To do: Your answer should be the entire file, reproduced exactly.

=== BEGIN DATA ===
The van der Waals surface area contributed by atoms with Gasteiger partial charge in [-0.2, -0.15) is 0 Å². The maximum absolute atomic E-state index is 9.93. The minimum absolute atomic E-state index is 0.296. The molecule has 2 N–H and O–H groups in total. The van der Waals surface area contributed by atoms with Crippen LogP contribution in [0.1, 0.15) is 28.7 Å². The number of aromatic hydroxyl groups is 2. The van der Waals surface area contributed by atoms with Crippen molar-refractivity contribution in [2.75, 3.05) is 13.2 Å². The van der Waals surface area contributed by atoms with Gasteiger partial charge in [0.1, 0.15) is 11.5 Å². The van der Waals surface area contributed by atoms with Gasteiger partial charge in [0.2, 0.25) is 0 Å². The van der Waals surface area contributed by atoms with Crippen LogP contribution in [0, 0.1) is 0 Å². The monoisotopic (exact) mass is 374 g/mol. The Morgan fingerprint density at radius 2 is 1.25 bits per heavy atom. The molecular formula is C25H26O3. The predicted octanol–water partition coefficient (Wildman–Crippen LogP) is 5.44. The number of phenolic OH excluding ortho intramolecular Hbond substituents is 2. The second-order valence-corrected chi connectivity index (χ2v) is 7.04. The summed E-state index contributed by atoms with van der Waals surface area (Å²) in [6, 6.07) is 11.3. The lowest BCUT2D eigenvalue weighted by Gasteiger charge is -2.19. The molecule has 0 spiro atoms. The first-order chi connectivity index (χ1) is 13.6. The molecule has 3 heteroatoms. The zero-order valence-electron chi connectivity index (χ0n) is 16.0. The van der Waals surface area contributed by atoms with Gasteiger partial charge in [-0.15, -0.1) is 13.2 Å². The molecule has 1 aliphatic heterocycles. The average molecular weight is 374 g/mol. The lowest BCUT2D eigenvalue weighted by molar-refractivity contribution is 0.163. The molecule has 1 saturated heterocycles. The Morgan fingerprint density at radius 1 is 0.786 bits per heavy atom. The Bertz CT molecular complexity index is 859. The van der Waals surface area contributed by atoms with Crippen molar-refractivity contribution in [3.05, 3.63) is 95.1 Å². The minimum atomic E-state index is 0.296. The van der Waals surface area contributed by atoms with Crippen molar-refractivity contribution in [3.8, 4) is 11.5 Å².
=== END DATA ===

The van der Waals surface area contributed by atoms with Gasteiger partial charge in [-0.2, -0.15) is 0 Å². The maximum absolute atomic E-state index is 9.93. The minimum absolute atomic E-state index is 0.296. The molecule has 2 N–H and O–H groups in total. The van der Waals surface area contributed by atoms with Crippen LogP contribution in [0.1, 0.15) is 28.7 Å². The number of aromatic hydroxyl groups is 2. The van der Waals surface area contributed by atoms with Crippen molar-refractivity contribution in [2.75, 3.05) is 13.2 Å². The van der Waals surface area contributed by atoms with Gasteiger partial charge in [0.1, 0.15) is 11.5 Å². The van der Waals surface area contributed by atoms with Gasteiger partial charge in [0.2, 0.25) is 0 Å². The van der Waals surface area contributed by atoms with Crippen LogP contribution in [0, 0.1) is 0 Å². The monoisotopic (exact) mass is 374 g/mol. The Morgan fingerprint density at radius 2 is 1.25 bits per heavy atom. The molecular formula is C25H26O3. The predicted octanol–water partition coefficient (Wildman–Crippen LogP) is 5.44. The number of phenolic OH excluding ortho intramolecular Hbond substituents is 2. The second-order valence-corrected chi connectivity index (χ2v) is 7.04. The summed E-state index contributed by atoms with van der Waals surface area (Å²) in [6, 6.07) is 11.3. The lowest BCUT2D eigenvalue weighted by Gasteiger charge is -2.19. The molecule has 0 spiro atoms. The first-order chi connectivity index (χ1) is 13.6. The molecule has 3 heteroatoms. The zero-order valence-electron chi connectivity index (χ0n) is 16.0. The van der Waals surface area contributed by atoms with Gasteiger partial charge in [-0.15, -0.1) is 13.2 Å². The molecule has 1 aliphatic heterocycles. The average molecular weight is 374 g/mol. The lowest BCUT2D eigenvalue weighted by molar-refractivity contribution is 0.163. The molecule has 1 saturated heterocycles. The Morgan fingerprint density at radius 1 is 0.786 bits per heavy atom. The Bertz CT molecular complexity index is 859. The van der Waals surface area contributed by atoms with Crippen molar-refractivity contribution in [3.05, 3.63) is 95.1 Å². The minimum atomic E-state index is 0.296. The van der Waals surface area contributed by atoms with Crippen molar-refractivity contribution in [3.8, 4) is 11.5 Å².